National Women's History Month might be coming to an end, but that doesn't mean you don't have time to celebrate, learn about, and give a voice to women across the country. There are so many different ways to celebrate National Women's History Month, but one of the best ways to honor the holiday is to educate yourself about the issues, past and present, with the help of books about women's rights.
Though women's rights have come a long way in the U.S., but there's still so much further to go. Just ask Justice Ruth Bader Ginsberg, who explains in her now famous quote, "[W]hen I’m sometimes asked when will there be enough [women on the supreme court]? And I say ‘When there are nine.’ People are shocked. But there’d been nine men, and nobody’s ever raised a question about that." In this country over the last century, women have won the right to vote, have been guaranteed equal pay, and have opened the doors to education, but every day is a fight to keep and expand those rights which should be considered basic and essential to all citizens. Despite all of our victories, there is still a serious gender pay gap that needs to be addressed, and a woman's sexual reproduction rights are constantly threatened, both on the state level and a national one.
To ensure we retain our rights and to help inspire us to keep fighting for more, it's important to understand the long and complicated history of women's rights. In honor of National Women's History Month, and in the spirit of nationwide girl power, her are 9 essential books about women's right. Get educated, get empowered, and get equality.
1. Generation Roe: Inside the Future of the Pro-Choice Movement by Sarah Erdreich
A comprehensive examination of women's ongoing battle for reproduction rights, both before Roe v. Wade and now, Sarah Erdreich's Generation Roe tackles the issues surrounding abortion, the political and the personal, with a sharp and critical eye. Well researched and highly readable, Generation Roe is the inspiring feminist book every woman needs to read.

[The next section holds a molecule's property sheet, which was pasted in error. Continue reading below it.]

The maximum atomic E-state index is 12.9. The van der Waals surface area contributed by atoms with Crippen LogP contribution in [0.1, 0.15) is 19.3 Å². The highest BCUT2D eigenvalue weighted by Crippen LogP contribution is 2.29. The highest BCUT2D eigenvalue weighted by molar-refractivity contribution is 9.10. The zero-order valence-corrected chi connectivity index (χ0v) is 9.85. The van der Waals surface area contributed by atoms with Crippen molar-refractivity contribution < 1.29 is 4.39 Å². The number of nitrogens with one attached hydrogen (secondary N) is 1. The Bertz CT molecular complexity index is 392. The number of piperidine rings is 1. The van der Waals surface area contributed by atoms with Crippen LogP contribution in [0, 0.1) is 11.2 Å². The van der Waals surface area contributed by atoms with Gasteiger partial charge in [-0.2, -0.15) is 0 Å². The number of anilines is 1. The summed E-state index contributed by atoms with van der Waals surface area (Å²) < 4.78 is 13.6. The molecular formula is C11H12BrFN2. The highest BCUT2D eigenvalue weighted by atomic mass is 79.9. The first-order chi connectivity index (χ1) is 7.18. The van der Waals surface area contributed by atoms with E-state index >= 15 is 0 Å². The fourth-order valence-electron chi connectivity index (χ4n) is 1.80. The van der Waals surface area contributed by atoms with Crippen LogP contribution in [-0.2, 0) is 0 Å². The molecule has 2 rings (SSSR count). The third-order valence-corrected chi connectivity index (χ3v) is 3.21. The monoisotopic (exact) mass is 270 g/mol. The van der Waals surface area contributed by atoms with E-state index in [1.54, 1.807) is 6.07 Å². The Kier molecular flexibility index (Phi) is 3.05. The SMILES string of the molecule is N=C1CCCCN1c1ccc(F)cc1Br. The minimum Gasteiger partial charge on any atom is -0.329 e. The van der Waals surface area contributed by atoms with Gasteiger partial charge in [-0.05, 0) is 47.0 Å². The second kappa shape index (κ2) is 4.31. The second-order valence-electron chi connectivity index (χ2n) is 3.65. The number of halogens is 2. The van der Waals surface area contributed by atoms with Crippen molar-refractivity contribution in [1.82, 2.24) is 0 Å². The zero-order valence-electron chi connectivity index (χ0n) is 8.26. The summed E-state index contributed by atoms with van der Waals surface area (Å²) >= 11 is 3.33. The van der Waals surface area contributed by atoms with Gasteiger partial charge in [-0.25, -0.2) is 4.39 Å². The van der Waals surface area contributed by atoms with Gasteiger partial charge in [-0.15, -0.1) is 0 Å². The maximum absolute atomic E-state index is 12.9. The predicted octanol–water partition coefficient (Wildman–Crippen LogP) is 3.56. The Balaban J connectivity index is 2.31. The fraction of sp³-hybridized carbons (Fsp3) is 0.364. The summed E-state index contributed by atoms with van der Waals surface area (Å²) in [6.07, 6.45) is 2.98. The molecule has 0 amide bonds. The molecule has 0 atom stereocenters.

2. The Good Girls Revolt: How the Women of Newsweek Sued their Bosses and Changed the Workplace by Lynn Povich
Women have been waging a long and tireless battle for fair wages, and in 1970, 46 women at Newsweek decided to take their fight to the courts. The Good Girls Revolt follows some of women at the center of the story, recounting how their cultural and personal experiences led them to take a stand against discrimination, sexism, and a society who didn't want to see them as equals. An in-depth and emotional look at a pivotal moment in the women's rights movement, The Good Girls Revolt will get you off the couch and charging the court steps, demanding equality now.
3. Jailed for Freedom: American Women Win the Vote by Doris Stevens
There are moments in time that change the course of history, and the organization of the National Woman's Party is one of those defining instances. A firsthand account by suffragist Doris Stevens, Jailed for Freedom includes photos, illustrations, and extensive research to recreate one of the most important movements in American women's history.
4. In Our Time: Memoir of a Revolution by Susan Brownmiller
One of the most prolific and important feminists and women's rights activists of the last century, Susan Brownmiller shares her incredible experiences, insights, and unique perspective as only she can in Our Time . A memoir of her own life and the women's rights movement, this book paints a vivid picture of other feminist icons including Betty Friedan, Germaine Greer, and Gloria Steinem. An engaging and profound book of observation, Our Time should be required reading for all.